Middle East investments in China to bloom in amount, scope in 2024 as sovereign wealth funds aim to diversify: bankers

Middle East investments in China to bloom in amount, scope in 2024 as sovereign wealth funds aim to diversify: bankers

Middle East investments in China to bloom in amount, scope in 2024 as sovereign wealth funds aim to diversify: bankers

Saudi Crown Prince Mohammed bin Salman (right) welcomes Chinese President Xi Jinping in Riyadh on December 8, 2022. Photo: AFP

“Middle Eastern sovereign wealth funds see opportunities in the attractive valuations of Chinese companies at the moment, and in the medium to long-term they are also very bullish on China and want to strengthen ties with the country through investments,” Hoving said.

For Saudi Arabia, energy transition is a top priority under Saudi Vision 2030, an ambitious government-led programme to diversify the local economy and lessen its dependence on fossil fuels. As such, investments into Chinese companies in areas including electric vehicles (EVs), batteries, energy storage, renewables, and industrial technology will be “a big focus” for investors, especially in the first half of 2024, he said.

Meanwhile, investments into consumer-related segments, such as food security and electronics, will start to pick up in the second half of 2024, alongside other key industries including oil and gas, infrastructure and manufacturing, he added.

Eyeing ‘global player role’, UAE seeks closer China ties through investments

In recent years, Middle Eastern investors have been active in China’s primary and secondary markets, focusing on top performers in the technology, renewables, and biotechnology sectors, said Huang Xiaoyue, a managing director at KPMG.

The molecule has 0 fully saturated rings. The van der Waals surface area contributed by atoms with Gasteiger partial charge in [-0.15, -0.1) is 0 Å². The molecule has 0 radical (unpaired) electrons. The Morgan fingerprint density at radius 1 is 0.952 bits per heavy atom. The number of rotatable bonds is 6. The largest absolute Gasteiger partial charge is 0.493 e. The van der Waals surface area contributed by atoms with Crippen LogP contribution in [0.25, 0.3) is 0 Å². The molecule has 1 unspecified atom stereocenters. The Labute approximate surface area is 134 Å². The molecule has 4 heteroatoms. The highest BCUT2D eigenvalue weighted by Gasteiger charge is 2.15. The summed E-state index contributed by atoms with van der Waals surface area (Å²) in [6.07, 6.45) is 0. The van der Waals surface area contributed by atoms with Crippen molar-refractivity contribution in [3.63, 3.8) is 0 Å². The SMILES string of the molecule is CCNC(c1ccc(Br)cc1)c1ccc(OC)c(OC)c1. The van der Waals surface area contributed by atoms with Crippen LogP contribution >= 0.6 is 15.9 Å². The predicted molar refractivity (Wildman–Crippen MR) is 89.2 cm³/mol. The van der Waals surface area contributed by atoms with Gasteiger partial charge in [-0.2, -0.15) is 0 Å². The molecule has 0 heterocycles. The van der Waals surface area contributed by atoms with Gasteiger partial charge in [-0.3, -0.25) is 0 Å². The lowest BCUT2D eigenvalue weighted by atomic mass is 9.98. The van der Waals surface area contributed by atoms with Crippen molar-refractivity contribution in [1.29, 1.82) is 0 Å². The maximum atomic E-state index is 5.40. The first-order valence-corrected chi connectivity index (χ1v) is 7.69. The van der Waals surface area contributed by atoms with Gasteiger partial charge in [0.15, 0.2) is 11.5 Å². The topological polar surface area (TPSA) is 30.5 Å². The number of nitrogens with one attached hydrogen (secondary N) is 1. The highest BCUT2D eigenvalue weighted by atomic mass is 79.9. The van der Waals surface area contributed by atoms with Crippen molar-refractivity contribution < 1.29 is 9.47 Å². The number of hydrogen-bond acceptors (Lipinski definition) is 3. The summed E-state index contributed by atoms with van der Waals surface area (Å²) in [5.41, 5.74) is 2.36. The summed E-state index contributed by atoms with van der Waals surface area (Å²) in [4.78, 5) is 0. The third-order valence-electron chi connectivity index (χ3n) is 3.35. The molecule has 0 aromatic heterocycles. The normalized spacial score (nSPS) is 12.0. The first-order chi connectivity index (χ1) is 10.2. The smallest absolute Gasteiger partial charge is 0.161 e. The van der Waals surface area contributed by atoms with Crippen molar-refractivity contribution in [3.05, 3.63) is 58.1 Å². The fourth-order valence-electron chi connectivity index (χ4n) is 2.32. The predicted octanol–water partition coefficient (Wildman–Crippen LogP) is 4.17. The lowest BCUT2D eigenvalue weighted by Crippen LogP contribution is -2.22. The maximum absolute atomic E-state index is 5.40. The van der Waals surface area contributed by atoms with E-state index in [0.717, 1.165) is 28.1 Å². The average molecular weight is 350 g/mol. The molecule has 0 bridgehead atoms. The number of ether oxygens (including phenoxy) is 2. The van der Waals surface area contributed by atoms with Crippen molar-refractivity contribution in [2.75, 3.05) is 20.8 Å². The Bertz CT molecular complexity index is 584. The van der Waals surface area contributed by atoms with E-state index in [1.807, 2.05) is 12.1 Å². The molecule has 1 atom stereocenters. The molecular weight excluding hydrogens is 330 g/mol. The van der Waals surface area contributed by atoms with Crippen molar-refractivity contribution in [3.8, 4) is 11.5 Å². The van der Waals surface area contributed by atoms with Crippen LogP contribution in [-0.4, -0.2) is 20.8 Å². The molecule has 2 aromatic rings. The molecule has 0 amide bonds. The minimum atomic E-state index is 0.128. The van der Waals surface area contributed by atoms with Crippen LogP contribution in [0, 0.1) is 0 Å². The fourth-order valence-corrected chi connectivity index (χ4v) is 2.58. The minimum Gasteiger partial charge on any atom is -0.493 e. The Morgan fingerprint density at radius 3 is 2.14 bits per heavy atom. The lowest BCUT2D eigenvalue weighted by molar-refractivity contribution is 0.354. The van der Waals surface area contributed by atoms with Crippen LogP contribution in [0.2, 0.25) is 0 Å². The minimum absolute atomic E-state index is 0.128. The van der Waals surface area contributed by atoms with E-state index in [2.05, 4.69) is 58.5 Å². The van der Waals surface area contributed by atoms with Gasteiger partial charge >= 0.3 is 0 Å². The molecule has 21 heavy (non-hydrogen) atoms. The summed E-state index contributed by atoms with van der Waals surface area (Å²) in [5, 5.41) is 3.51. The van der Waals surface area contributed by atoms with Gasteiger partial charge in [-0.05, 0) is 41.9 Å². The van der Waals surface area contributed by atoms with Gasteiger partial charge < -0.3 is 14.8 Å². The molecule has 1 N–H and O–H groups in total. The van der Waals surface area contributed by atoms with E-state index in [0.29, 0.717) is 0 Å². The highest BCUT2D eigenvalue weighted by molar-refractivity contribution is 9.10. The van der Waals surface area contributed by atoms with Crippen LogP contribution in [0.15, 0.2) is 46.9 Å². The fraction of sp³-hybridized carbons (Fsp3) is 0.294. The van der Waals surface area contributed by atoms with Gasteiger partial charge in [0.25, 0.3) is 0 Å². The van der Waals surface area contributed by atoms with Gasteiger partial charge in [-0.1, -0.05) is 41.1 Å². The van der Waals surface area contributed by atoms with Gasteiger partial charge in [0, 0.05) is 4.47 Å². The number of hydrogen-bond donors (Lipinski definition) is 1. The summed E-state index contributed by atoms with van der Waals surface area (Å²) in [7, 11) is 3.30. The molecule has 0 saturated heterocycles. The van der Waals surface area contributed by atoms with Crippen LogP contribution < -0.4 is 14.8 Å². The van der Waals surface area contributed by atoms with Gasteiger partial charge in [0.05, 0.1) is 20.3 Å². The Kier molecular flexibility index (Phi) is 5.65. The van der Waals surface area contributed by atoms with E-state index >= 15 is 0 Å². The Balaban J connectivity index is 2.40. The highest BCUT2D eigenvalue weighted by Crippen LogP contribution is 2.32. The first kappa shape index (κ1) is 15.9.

“These investments are expected to not only generate considerable returns, but also introduce new technologies to the Middle East that could help upgrade local industries,” she said.

However, investing in Chinese companies comes with a host of challenges – chief among them are uncertainty around exits and market regulations.

“When the Middle East invests in China, investors want to know what their exit strategies might be in five to seven years, and there are some that say they need to get used to how that might work in China,” Hoving said.

Plus, reciprocity is required. As Middle Eastern sovereign wealth funds are actively putting money into China, they expect portfolio companies to usher in domain expertise, employ local workers and sometimes reinvest directly into local businesses.

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“Saudi Arabia really wants foreign direct investment [FDI], and from their perspective, they want to gain exposure to emerging technologies or key assets that they might benefit from in the future,” he said. “That’s why they are open to joint ventures [with China].”

For the UAE, target areas for FDI are mainly real estate, hospitality, leisure, logistics and attracting high-net-worth individuals (HNWIs).

“The UAE government is building a lot of schools, and you see many Chinese families wanting to move to the country,” Hoving said. The country is drawing wealthy families from Western Europe, Africa, India and Pakistan as well, he added.

Living in the UAE could be “very attractive” to global HNWIs in terms of lifestyle and investments, he said. “Real estate investment is very good in Dubai. The yield on rent is still higher than in many other countries in the world, so many people see the UAE as a second home.”

To lure more professionals and capital, the UAE government relaxed its residency policy in 2022, allowing foreign nationals owning local property worth more than 2 million UAE dirhams (US$504,000) to apply for a 10-year renewable residence permit, and those owning property worth over 750,000 dirhams to apply for a two-year permit.

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Similarly, Saudi Arabia added new categories to its premium residency visa this month in a bid to attract foreign professionals and investments into its local property market.

The strengthening business and investment ties between China and the Middle East will also drive the internationalisation of the Chinese currency, said Leo Yin, executive vice-president at Deutsche Bank in China.

“Over the past 12 years, the use of the renminbi within the context of international trade has progressed to a decent level, and we expect this trend to continue in the future,” he said.

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